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Preface

Part I
The Emergence Of American Television: The Formative Years

  Chapter 1

  Chapter 2

Part II
One Nation Under Network Television: The 1950s

  Chapter 3

  Chapter 4

  Chapter 5

  Chapter 6

Part III
The Years Of Plenty: The 1960s and 1970s

  Chapter 7

  Chapter 8

  Chapter 9

Part IV
Toward and Video Order: the 1980s and 1990s

  Chapter 10

  Chapter 11

  Chapter 12

 

 

Of Scandal and Power

Although video had failed to satisfy the expectations of many of its early idealistic supporters, it had still become a powerful and influential force in American life. In his poignant satire of the broadcast industry, Network, screenwriter Paddy Chayefsky in 1974 described television as "the most awesome goddamn propaganda force in the whole godless world."

Yet, in only its first decade, TV had demonstrated its awesome ability to persuade. When Joan Weber's song "Let Me Go, Lover" was used as background music on a Studio One drama in 1954, the exposure led to national popularity, and within a week her recording of the song was on the Billboard record charts where it soon reached the top position.

The managers of Elvis Presley understood the persuasive potential of TV, establishing their client's presence on twelve national telecasts between January 1956 and January 1957—six appearances on Stage Show hosted by Tommy and Jimmy Dorsey, then two appearances on The Milton Berle Show, one on The Steve Allen Show, and finally three on The Ed Sullivan Show abandoning video (except for a “reset” appearance in May 1960 on The Frank Sinatra Show following Elvis’ discharge from the U.S. Army) for more than a decade while the King of Rock and Roll flourished as a recording and motion picture star.

Those with the most faith in the persuasive power of the medium were the chief propagandists of television, the advertisers who spent billions of dollars annually to win customers for their products. Of course, where there was no real niche for a product to fill—as in the case of the Edsel automobile, introduced in the mid-1950s—TV advertising could not be effective. But where a potential market existed, the medium could be potent, especially when it was associated with a program high in the ratings.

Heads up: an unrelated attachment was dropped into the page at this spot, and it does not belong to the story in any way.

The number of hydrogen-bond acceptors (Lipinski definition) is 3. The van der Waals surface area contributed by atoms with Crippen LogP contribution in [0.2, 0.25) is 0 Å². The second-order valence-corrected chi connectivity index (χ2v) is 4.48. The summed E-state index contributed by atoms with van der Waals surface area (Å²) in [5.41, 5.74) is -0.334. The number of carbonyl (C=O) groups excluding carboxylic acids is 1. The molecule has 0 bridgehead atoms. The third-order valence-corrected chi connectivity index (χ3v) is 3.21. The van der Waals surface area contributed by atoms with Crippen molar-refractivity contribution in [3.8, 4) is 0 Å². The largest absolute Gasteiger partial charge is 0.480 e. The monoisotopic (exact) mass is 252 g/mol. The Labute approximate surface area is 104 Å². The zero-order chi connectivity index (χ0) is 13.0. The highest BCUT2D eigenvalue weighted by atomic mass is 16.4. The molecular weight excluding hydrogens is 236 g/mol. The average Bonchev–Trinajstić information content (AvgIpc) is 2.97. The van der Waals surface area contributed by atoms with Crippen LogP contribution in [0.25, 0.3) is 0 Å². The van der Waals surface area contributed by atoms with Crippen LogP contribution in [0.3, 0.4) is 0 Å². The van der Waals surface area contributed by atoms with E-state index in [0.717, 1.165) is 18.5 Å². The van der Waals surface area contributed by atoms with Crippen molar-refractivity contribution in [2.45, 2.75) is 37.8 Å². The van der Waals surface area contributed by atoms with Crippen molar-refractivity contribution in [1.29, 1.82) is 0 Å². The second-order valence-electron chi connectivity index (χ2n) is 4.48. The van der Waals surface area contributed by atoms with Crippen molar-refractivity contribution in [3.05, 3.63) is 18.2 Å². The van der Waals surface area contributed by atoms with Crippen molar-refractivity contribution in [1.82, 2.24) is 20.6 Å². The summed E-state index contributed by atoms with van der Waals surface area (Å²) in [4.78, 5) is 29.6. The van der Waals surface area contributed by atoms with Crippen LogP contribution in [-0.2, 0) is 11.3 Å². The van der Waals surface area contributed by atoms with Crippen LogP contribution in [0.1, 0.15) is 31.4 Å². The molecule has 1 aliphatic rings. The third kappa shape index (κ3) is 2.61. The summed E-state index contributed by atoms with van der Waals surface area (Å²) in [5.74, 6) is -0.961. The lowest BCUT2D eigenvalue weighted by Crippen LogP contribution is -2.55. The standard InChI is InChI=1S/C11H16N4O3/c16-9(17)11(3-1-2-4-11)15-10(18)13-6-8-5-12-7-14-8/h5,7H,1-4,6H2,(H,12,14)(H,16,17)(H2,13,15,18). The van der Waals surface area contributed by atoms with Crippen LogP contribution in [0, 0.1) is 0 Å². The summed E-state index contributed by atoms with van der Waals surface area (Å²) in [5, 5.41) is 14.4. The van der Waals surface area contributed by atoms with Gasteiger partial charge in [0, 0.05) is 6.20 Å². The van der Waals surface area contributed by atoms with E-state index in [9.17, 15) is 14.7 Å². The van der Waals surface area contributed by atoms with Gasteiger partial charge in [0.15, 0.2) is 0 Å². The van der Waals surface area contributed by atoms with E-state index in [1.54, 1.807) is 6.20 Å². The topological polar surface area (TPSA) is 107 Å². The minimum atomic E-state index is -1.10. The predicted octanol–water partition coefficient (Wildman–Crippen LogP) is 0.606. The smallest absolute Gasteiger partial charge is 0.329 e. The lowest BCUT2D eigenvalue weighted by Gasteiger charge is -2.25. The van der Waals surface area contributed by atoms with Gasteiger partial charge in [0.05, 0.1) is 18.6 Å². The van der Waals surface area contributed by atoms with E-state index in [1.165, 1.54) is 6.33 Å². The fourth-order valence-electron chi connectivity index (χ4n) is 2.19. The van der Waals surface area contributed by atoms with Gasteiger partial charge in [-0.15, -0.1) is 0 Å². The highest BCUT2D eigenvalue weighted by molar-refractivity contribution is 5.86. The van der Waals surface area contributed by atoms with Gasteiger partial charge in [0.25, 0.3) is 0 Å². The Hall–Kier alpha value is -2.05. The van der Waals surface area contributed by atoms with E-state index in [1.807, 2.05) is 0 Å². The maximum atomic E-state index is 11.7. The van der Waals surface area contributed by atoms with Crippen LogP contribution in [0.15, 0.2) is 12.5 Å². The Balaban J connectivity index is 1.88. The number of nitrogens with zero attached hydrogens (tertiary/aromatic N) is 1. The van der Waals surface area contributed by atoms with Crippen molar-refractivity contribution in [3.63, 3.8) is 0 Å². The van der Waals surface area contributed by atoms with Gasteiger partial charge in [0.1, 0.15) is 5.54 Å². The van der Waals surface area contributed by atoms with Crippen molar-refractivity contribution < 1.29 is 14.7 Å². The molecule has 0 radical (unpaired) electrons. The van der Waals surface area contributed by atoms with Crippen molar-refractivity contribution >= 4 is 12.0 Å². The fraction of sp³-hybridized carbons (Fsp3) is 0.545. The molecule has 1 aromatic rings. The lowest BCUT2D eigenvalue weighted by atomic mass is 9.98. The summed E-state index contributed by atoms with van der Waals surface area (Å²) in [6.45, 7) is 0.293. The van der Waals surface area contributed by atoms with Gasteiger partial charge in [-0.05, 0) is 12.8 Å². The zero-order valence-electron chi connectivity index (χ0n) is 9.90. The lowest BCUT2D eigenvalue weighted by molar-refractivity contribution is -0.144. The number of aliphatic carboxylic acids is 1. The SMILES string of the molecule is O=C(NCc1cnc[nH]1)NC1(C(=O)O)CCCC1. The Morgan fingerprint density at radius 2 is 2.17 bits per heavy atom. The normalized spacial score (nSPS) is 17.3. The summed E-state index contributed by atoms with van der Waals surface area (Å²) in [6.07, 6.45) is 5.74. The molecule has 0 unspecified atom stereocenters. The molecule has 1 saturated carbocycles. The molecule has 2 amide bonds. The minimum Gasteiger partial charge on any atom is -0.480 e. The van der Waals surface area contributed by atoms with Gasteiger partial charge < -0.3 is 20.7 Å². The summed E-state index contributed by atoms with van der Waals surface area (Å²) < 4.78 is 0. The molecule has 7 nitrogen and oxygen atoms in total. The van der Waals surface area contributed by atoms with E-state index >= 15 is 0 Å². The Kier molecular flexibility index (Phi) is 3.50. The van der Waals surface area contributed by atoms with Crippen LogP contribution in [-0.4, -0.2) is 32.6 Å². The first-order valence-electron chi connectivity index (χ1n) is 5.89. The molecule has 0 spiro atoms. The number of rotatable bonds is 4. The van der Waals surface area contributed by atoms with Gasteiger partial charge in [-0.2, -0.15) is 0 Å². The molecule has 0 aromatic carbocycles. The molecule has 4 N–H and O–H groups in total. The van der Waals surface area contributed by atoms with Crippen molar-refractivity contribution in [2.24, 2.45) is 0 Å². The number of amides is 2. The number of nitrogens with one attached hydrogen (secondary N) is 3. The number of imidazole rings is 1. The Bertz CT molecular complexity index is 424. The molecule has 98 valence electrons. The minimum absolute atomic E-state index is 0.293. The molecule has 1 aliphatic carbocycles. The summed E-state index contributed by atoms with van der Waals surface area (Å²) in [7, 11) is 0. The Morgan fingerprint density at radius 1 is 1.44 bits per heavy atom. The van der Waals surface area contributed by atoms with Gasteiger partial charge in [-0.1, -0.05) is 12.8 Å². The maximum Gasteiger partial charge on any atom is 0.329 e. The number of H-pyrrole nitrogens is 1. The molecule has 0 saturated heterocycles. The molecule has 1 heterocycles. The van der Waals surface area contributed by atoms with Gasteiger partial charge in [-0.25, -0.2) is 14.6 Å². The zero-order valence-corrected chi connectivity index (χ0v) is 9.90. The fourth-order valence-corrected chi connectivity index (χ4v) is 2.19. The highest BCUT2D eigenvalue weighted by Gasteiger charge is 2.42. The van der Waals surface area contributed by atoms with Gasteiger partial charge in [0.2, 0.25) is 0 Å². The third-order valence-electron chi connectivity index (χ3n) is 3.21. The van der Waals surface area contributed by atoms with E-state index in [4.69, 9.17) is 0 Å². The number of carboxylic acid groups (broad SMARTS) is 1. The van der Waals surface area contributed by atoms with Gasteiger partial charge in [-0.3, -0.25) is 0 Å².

Those companies underwriting the quiz show boom of the 1950s, for example, found video advertising rewarding. Net profits from Geritol sales were $10.5 million in 1956, but after Geritol began sponsoring Twenty-One on NBC, profits reached $14 million in 1957 and $12.4 million the following year. Revlon, which underwrote The $64,000 Question, was even more successful. Between 1950 and 1954, the cosmetics firm made an average annual profit of $1.2 million; but after buying The $64,000 Question, profits for 1955 through 1958 averaged $7.68 million, and for 1959 and 1960 they averaged $11.1 million.

As a vestige of radio production procedures, early TV programs frequently were produced by advertising agencies on behalf of their corporate clients. Broadcasters did little more than stage and/or televise a packaged product. That the agencies were influential was obvious in the case of Young & Rubicam, which on one evening in early 1954 placed for several clients seven shows touching every evening time slot. Variety termed Sunday, March 28, "Y&R Night on TV" as the agency began at six-thirty with The Roy Rogers Show for General Foods, and finished at ten-thirty with What's My Line? for Remington-Rand.

While the television networks could sell Remington electric shavers and Geritol vitamin supplements, their greatest selling accomplishment was in selling their realization of television to the American people. It had begun with radio, when these programmers established high-caliber entertainment and a reliable flow of information as national broadcast standards. The selling continued in the early years of video as ABC, CBS, and NBC sought to convince the audience of their capability to telecast as well as they had radiobroadcast. Left in the hands of the networks, TV programming—which in other nations was often dull and pedantic and scarce—was a shining stage in the United States.

But the relationship between networks and audience was built on trust: the latter having surrendered its precious airwaves, the former in return presenting authentic, credible entertainment. It was, however, a spiritual relationship sorely tested by a program scandal of the late 1950s that shook the new industry and challenged the networks to reestablish a trust betrayed.

 

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